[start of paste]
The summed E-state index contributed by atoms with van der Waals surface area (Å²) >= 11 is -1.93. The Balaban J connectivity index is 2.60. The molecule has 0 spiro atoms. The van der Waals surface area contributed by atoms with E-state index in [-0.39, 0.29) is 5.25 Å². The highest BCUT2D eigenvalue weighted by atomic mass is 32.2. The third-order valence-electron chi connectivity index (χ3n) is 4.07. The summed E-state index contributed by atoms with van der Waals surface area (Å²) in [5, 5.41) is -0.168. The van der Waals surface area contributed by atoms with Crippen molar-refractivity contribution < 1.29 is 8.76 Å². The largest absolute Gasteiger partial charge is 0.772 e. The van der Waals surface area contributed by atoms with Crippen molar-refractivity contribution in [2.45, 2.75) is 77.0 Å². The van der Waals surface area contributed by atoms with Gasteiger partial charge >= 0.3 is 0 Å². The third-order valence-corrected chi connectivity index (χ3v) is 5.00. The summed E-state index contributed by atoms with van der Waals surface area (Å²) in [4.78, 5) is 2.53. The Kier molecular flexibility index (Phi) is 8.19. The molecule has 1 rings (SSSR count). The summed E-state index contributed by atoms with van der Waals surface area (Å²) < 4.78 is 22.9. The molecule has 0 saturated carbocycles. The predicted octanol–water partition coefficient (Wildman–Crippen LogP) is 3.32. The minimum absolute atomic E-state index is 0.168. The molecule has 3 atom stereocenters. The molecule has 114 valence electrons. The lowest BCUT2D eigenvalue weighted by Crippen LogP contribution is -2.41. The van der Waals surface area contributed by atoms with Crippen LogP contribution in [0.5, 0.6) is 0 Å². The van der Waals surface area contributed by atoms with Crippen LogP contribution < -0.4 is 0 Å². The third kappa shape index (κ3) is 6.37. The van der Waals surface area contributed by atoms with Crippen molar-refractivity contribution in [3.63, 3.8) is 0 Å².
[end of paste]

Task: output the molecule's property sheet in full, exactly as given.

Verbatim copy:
The summed E-state index contributed by atoms with van der Waals surface area (Å²) >= 11 is -1.93. The Balaban J connectivity index is 2.60. The molecule has 0 spiro atoms. The van der Waals surface area contributed by atoms with E-state index in [-0.39, 0.29) is 5.25 Å². The highest BCUT2D eigenvalue weighted by atomic mass is 32.2. The third-order valence-electron chi connectivity index (χ3n) is 4.07. The summed E-state index contributed by atoms with van der Waals surface area (Å²) in [5, 5.41) is -0.168. The van der Waals surface area contributed by atoms with Crippen molar-refractivity contribution < 1.29 is 8.76 Å². The largest absolute Gasteiger partial charge is 0.772 e. The van der Waals surface area contributed by atoms with Crippen molar-refractivity contribution in [2.45, 2.75) is 77.0 Å². The van der Waals surface area contributed by atoms with Gasteiger partial charge >= 0.3 is 0 Å². The third-order valence-corrected chi connectivity index (χ3v) is 5.00. The summed E-state index contributed by atoms with van der Waals surface area (Å²) in [4.78, 5) is 2.53. The Kier molecular flexibility index (Phi) is 8.19. The molecule has 1 rings (SSSR count). The summed E-state index contributed by atoms with van der Waals surface area (Å²) < 4.78 is 22.9. The molecule has 0 saturated carbocycles. The predicted octanol–water partition coefficient (Wildman–Crippen LogP) is 3.32. The minimum absolute atomic E-state index is 0.168. The molecule has 3 atom stereocenters. The molecule has 114 valence electrons. The lowest BCUT2D eigenvalue weighted by Crippen LogP contribution is -2.41. The van der Waals surface area contributed by atoms with Crippen LogP contribution in [0.5, 0.6) is 0 Å². The van der Waals surface area contributed by atoms with Crippen LogP contribution < -0.4 is 0 Å². The third kappa shape index (κ3) is 6.37. The van der Waals surface area contributed by atoms with Crippen molar-refractivity contribution in [3.63, 3.8) is 0 Å².